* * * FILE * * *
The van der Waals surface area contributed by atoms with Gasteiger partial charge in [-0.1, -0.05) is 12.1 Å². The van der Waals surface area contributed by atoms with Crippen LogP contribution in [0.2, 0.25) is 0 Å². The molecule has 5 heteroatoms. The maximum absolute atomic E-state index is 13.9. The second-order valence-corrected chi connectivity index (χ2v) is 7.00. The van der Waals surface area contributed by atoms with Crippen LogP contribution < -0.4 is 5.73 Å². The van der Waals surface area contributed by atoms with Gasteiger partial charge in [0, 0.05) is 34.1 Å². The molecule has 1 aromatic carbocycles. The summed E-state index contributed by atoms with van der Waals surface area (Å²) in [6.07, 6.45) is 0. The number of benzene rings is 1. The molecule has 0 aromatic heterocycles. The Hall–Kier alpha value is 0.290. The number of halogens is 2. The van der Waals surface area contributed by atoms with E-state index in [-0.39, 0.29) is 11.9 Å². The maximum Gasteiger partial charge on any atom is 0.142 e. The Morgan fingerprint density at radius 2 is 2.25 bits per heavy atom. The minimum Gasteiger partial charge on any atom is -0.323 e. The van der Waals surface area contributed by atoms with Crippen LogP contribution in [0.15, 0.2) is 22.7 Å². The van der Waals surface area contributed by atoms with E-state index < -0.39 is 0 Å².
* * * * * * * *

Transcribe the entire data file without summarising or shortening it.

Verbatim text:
The van der Waals surface area contributed by atoms with Gasteiger partial charge in [-0.1, -0.05) is 12.1 Å². The van der Waals surface area contributed by atoms with Crippen LogP contribution in [0.2, 0.25) is 0 Å². The molecule has 5 heteroatoms. The maximum absolute atomic E-state index is 13.9. The second-order valence-corrected chi connectivity index (χ2v) is 7.00. The van der Waals surface area contributed by atoms with Crippen LogP contribution < -0.4 is 5.73 Å². The van der Waals surface area contributed by atoms with Gasteiger partial charge in [0, 0.05) is 34.1 Å². The molecule has 1 aromatic carbocycles. The summed E-state index contributed by atoms with van der Waals surface area (Å²) in [6.07, 6.45) is 0. The number of benzene rings is 1. The molecule has 0 aromatic heterocycles. The Hall–Kier alpha value is 0.290. The number of halogens is 2. The van der Waals surface area contributed by atoms with E-state index in [-0.39, 0.29) is 11.9 Å². The maximum Gasteiger partial charge on any atom is 0.142 e. The Morgan fingerprint density at radius 2 is 2.25 bits per heavy atom. The minimum Gasteiger partial charge on any atom is -0.323 e. The van der Waals surface area contributed by atoms with Crippen LogP contribution in [0.15, 0.2) is 22.7 Å². The van der Waals surface area contributed by atoms with E-state index < -0.39 is 0 Å².